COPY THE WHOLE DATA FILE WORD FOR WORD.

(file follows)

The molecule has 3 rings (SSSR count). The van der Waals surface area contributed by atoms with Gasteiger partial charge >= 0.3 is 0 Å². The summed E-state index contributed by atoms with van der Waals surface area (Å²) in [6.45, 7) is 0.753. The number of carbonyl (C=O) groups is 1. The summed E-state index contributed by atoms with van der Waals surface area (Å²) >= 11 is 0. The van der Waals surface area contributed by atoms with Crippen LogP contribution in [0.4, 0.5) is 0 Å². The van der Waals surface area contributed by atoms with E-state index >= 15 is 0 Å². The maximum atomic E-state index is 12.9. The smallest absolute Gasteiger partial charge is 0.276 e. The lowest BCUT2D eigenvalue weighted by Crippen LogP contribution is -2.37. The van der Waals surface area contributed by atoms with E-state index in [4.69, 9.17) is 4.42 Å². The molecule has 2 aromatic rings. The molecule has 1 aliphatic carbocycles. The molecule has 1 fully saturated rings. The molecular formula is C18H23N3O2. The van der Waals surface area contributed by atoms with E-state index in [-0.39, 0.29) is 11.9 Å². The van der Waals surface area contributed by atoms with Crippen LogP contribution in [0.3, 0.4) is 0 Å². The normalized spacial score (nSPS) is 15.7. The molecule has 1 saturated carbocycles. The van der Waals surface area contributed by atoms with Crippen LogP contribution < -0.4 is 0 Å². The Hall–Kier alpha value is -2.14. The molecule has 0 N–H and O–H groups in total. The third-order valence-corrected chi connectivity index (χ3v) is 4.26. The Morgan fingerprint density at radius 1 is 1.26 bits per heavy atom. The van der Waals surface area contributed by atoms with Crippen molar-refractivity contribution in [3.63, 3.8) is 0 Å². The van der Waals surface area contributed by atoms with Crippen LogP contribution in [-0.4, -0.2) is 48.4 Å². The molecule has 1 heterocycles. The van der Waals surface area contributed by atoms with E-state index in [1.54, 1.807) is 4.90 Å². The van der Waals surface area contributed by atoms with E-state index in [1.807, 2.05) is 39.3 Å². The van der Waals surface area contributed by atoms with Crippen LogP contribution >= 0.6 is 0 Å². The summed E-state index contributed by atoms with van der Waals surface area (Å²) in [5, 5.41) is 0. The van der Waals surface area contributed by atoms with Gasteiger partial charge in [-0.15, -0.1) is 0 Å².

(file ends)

The molecule has 3 rings (SSSR count). The van der Waals surface area contributed by atoms with Gasteiger partial charge >= 0.3 is 0 Å². The summed E-state index contributed by atoms with van der Waals surface area (Å²) in [6.45, 7) is 0.753. The number of carbonyl (C=O) groups is 1. The summed E-state index contributed by atoms with van der Waals surface area (Å²) >= 11 is 0. The van der Waals surface area contributed by atoms with Crippen LogP contribution in [0.4, 0.5) is 0 Å². The van der Waals surface area contributed by atoms with E-state index >= 15 is 0 Å². The maximum atomic E-state index is 12.9. The smallest absolute Gasteiger partial charge is 0.276 e. The lowest BCUT2D eigenvalue weighted by Crippen LogP contribution is -2.37. The van der Waals surface area contributed by atoms with E-state index in [4.69, 9.17) is 4.42 Å². The molecule has 2 aromatic rings. The molecule has 1 aliphatic carbocycles. The molecule has 1 fully saturated rings. The molecular formula is C18H23N3O2. The van der Waals surface area contributed by atoms with E-state index in [-0.39, 0.29) is 11.9 Å². The van der Waals surface area contributed by atoms with Crippen LogP contribution in [0.3, 0.4) is 0 Å². The normalized spacial score (nSPS) is 15.7. The molecule has 1 saturated carbocycles. The van der Waals surface area contributed by atoms with Crippen LogP contribution < -0.4 is 0 Å². The Hall–Kier alpha value is -2.14. The molecule has 0 N–H and O–H groups in total. The third-order valence-corrected chi connectivity index (χ3v) is 4.26. The Morgan fingerprint density at radius 1 is 1.26 bits per heavy atom. The van der Waals surface area contributed by atoms with Crippen molar-refractivity contribution in [3.63, 3.8) is 0 Å². The van der Waals surface area contributed by atoms with Crippen LogP contribution in [-0.4, -0.2) is 48.4 Å². The molecule has 1 heterocycles. The van der Waals surface area contributed by atoms with E-state index in [1.54, 1.807) is 4.90 Å². The van der Waals surface area contributed by atoms with E-state index in [1.807, 2.05) is 39.3 Å². The van der Waals surface area contributed by atoms with Crippen LogP contribution >= 0.6 is 0 Å². The summed E-state index contributed by atoms with van der Waals surface area (Å²) in [5, 5.41) is 0. The van der Waals surface area contributed by atoms with Gasteiger partial charge in [-0.15, -0.1) is 0 Å².